Interview: Carl Cox (UK) talks relaunching Space Ibiza club, the future of dance music and his legacy

Techno music is associated with a strong history after emerging in Detroit, uniting Berlin after the fall of the Berlin Wall, fostering an underground rave scene and now attracting thousands of people at festivals year round. British DJ Carl Cox who now resides in Melbourne has been a part of it all and at age 56 has no plans to give it up any time soon.

With a wealth of experience like no other, his love for music means he has always lead with passion and innovation, never chasing short term popularity, credit to his longevity in the cut throat industry.

After a 15 year residency at the iconic club Space Ibiza in party capital Ibiza, Spain the close of this club in 2017 led many to assume the retirement of Carl Cox. This European Summer he returned to the island performing six one off performances and is now bringing his Mobile Disco back to Australia with friends Eric Powell, Cece Peniston and Robin S.

Described by many as the worlds best “real” Dj, on top of his 15 year residency Carl Cox is a label owner and now has his own stage at Ultra Music Festival, EDC Las Vegas, Tommorowland and more, encouraging longer festival sets and underground music at major festivals.

As a hero for thousands of other Djs they all mention his supreme talent, support for others and overall kindness and genuineness which we were lucky enough to see when talking to Carl about his plan to reopen Space Ibiza with a no phone policy, his future, why he loves Australia and who is going to lead the next generation of dance music.

As another European summer comes to a close, what have we got to look forward from you next year and from then on?

Im excited. Every new year throws up new opportunities and the idea of pushing things forward. We will see how I treat the next couple of years, developing new sounds, finding new artists and making new music. I’m always forward thinking. It is then to be able to keep the scene alive, happy and vibrant. I’ve always had a fire burning inside me where I’ve wanted to do more than what is expected. I think people have always been treated by the energy of what I do and to be able to do that for 35-40 years is amazing!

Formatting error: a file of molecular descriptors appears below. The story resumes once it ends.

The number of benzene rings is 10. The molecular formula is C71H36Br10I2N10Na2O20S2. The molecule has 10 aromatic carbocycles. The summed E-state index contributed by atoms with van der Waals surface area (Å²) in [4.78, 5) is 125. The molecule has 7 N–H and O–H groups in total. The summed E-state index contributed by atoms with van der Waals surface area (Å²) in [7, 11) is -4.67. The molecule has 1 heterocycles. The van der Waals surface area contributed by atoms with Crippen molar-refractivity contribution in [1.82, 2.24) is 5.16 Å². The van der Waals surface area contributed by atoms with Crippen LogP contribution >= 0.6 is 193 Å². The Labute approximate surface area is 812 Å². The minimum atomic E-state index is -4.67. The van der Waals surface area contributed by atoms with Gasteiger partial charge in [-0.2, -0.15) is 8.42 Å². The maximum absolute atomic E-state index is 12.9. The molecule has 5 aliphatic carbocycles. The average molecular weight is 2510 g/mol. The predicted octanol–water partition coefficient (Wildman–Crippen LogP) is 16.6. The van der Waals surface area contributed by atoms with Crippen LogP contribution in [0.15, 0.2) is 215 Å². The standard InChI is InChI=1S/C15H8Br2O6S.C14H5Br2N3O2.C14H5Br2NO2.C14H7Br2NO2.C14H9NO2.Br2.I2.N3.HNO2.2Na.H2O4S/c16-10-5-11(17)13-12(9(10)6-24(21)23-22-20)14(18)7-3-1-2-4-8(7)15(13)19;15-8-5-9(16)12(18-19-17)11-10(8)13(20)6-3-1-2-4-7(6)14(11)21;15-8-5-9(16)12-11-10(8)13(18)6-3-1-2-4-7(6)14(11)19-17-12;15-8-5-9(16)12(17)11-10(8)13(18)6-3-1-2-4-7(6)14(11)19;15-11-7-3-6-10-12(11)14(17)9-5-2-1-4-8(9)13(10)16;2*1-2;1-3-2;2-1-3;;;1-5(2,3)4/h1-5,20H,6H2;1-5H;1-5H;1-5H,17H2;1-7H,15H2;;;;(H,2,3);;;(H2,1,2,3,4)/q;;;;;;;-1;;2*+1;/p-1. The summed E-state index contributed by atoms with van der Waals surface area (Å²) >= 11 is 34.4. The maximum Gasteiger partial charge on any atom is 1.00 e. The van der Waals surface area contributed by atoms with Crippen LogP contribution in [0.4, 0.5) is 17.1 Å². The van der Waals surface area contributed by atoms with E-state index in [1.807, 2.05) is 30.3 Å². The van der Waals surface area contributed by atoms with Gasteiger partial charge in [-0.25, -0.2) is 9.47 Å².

Speaking of emerging artists, you have always supported the up and comers. What’s the main legacy or piece of advice you would want to pass on to them?

Well more than anything I always try to encourage people to be themselves and to not follow trends. If you follow in any fashion someone has already been there before you, so you have to really believe in what you are doing and create it for yourself, whether it is popular now, popular in the future or may never be, but at the end of the day you have to do what you believe in. I’ve never really followed anyone. I know it’s hard, if you see one person playing hard techno you want to follow that path and play hard techno because they have made a good go of it. But there is only so much room for Dj’s to  play that one sound and you don’t want to be the worst of those people playing that sound.  You have to be the best of those people or do something else. That is the thing about trying to get into the music scene, try to be first by whatever you do.

You are bringing your mobile disco to wineries around Australia again which we are all very excited for. What do you hope to see at these events and what makes them different from other festivals?

The thing is about these mobile discos is there is no expectations on it really. We have been doing them for 10 years now so if people want to know how they are they can go online and see the videos and how  people have enjoyed themselves over the many years. We really tried to start doing the country towns because of popular demand. When we first stepped out from our comfort blanket we took it to Adelaide and had a fantastic response which led us to have it on our calendar for ever more. Then we stepped out and did Brisbane and that was phenomenal. We pushed the element of that one as well because we had a full band as well.

I don’t think people realise how special what we do is, especially  the as we get the people who sang these songs. Imagine you are singing “Show me love” by Robin S at the top of your voice… we are bringing Robin S to your dance floor right now, you’re going to see her perform that record. That’s an amazing thing to watch in our time, when we can actually show people if you do make a good record and it is timeless that these things will be appreciated forever more. So our events are about people sharing the love of records that we grew up with and having a lot of fun with it. Although it’s called a mobile disco its just having fun on the dance floor with records you know and can sing along to as well.

Earlier this year you featured in the documentary “What We Started” with young star Martin Garrix, discussing the origin and future of dance music. Do you think that Martin Garrix is the person who has the potential to reinvent dance music and if not who can? Is this reinvention what the industry needs right now?